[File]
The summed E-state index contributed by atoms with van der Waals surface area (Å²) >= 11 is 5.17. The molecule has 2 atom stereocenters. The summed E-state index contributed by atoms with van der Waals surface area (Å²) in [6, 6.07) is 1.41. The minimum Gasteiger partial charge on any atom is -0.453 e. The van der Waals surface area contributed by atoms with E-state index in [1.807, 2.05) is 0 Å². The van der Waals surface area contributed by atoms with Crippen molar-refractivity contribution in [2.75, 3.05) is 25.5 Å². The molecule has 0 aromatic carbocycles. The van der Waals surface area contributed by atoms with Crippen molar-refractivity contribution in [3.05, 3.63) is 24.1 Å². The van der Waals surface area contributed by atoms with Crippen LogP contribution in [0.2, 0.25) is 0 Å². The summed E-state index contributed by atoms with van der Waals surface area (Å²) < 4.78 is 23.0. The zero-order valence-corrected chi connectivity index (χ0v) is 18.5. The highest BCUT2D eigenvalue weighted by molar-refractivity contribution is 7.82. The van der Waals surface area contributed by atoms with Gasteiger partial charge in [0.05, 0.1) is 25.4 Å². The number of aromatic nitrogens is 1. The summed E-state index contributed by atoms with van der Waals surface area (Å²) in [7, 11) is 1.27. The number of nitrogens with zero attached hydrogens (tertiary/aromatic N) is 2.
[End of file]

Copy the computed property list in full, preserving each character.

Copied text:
The summed E-state index contributed by atoms with van der Waals surface area (Å²) >= 11 is 5.17. The molecule has 2 atom stereocenters. The summed E-state index contributed by atoms with van der Waals surface area (Å²) in [6, 6.07) is 1.41. The minimum Gasteiger partial charge on any atom is -0.453 e. The van der Waals surface area contributed by atoms with E-state index in [1.807, 2.05) is 0 Å². The van der Waals surface area contributed by atoms with Crippen molar-refractivity contribution in [2.75, 3.05) is 25.5 Å². The molecule has 0 aromatic carbocycles. The van der Waals surface area contributed by atoms with Crippen molar-refractivity contribution in [3.05, 3.63) is 24.1 Å². The van der Waals surface area contributed by atoms with Crippen LogP contribution in [0.2, 0.25) is 0 Å². The summed E-state index contributed by atoms with van der Waals surface area (Å²) < 4.78 is 23.0. The zero-order valence-corrected chi connectivity index (χ0v) is 18.5. The highest BCUT2D eigenvalue weighted by molar-refractivity contribution is 7.82. The van der Waals surface area contributed by atoms with Gasteiger partial charge in [0.05, 0.1) is 25.4 Å². The number of aromatic nitrogens is 1. The summed E-state index contributed by atoms with van der Waals surface area (Å²) in [7, 11) is 1.27. The number of nitrogens with zero attached hydrogens (tertiary/aromatic N) is 2.